Over the past several months at my internship with Earthjustice, it’s become abundantly clear that the right to clean water is just a pipe dream for many communities. From Florida’s algae crisis to lead poisoning in Flint, Michigan, to massive waste discharges from industrial hog facilities in North Carolina to leaking coal ash ponds across the southeast, many Americans are at risk. Perhaps, none more so than those who live with coal ash waste in their backyards.
Coal ash is the toxic waste leftover from burning coal in power plants. Every year, roughly 140 million tons of coal ash are dumped into more than 1,000 coal ash ponds across the United States. More than 330 coal ash ponds are considered to be a high or significant hazard, meaning that if the dams containing the coal ash were to fail, there’s a significant risk of property damage and loss of life.
Moreover, last month, Duke University released a study showing evidence that several coal ash ponds in the southeastern United States are leaking toxic chemicals into the groundwater. These toxins include heavy metals, such as arsenic and selenium, while past independent reports have also found hexavalent chromium, a known human carcinogen.
Two weeks ago, North Carolina Governor Pat McCrory signed H630, a bill to bail out his former longtime employer Duke Energy. This is not the first time the governor and the North Carolina legislature have seemed to be in bed with the nation’s largest utility company. H630 would allow seven of Duke Energy’s 14 North Carolina power plants to leave their unlined coal ash lagoons in place, instead of excavating the ponds for safety. These seven lagoons are some of the most dangerous in the state and have a history of harming surrounding communities. The other seven plants’ ponds must already be excavated under the Coal Ash Management Act and by order of the North Carolina Superior Court. It seems as if this bill were written by Duke specifically to save itself money and the responsibility to ethically dispose of the remaining coal ash.
Each of the seven power plants targeted by the new bill has ponds that are of high or significant hazard under EPA standards and are at intermediate risk based on North Carolina Department Environmental Quality (DEQ) standards. H630 would reduce the DEQ risk ranking of the seven plants from intermediate to low, allowing them to leave their coal ash in place.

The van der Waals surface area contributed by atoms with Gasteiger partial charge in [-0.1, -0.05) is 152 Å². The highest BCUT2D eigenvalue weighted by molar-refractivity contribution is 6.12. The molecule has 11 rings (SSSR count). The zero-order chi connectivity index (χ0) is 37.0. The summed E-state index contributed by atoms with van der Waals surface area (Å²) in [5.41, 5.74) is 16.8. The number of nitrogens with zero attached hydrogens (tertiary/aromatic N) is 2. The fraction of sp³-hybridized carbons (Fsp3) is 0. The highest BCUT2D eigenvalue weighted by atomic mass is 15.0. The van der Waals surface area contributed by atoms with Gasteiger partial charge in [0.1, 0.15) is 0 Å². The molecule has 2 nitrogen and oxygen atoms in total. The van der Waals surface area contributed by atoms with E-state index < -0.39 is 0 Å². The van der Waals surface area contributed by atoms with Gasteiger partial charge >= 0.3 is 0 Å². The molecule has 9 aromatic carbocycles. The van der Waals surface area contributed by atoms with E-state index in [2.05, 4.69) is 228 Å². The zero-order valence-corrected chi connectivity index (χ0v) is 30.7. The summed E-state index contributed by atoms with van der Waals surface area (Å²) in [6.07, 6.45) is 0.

People around the state are already suffering; Duke Energy is providing bottled water to many families with poisoned well water and groundwater who live around these plants. Last year alone, owners of 330 different water wells near Duke Energy coal plants received letters from the state advising them not to drink their well water due to heavy metal contamination.
In the second week of July, citizens of Charlotte, the city where I live, learned about high levels of arsenic in Mountain Island Lake, the city’s primary source of drinking water. In June, county officials detected nearly ten times the safe limit of arsenic in the lake near a coal ash pond drainage site near Duke Energy’s retired Riverbend Steam Station. Since the discovery, Duke has stopped draining the pond and plans to install a water treatment system to keep arsenic out of the lake.
However, North Carolina provides just one example of poor management and oversight by many southeastern state governments when it comes to coal ash. From Duke Energy to Dominion to Georgia Power to Alabama Power to the Tennessee Valley Authority, electric utilities often hold energy monopolies in their states. As a result, these utilities have very close ties to state legislatures, which can be quick to undermine health protections for the communities that need them most.
Prior to December 2014, there were no federal regulations for coal ash, and its handling was largely left to state governments with a track record of poor management. Compelled by litigation from Earthjustice and the Southern Environmental Law Center, the EPA finalized the first-ever coal ash management and disposal standard, but the rule does not classify coal ash as a hazardous waste. By failing to call coal ash hazardous waste, the EPA denied communities across the country the most stringent protections. The rule is devoid of federal or state oversight and enforcement authority, allowing utility companies to police themselves. So residents near coal ash dumps can only rely on the goodwill of industry and on citizen suits to hold companies accountable if they don’t comply.
My hometown of Charlotte cannot wait for an unwilling state government to protect the community. While the coal ash that threatens our water source, which nearly one million people rely on, will be fully excavated, there are many people in the state who will not receive this relief. We desperately need the federal government to oversee and enforce coal ash regulations, while holding polluters accountable. Our water, our health, our families and our lives depend on it.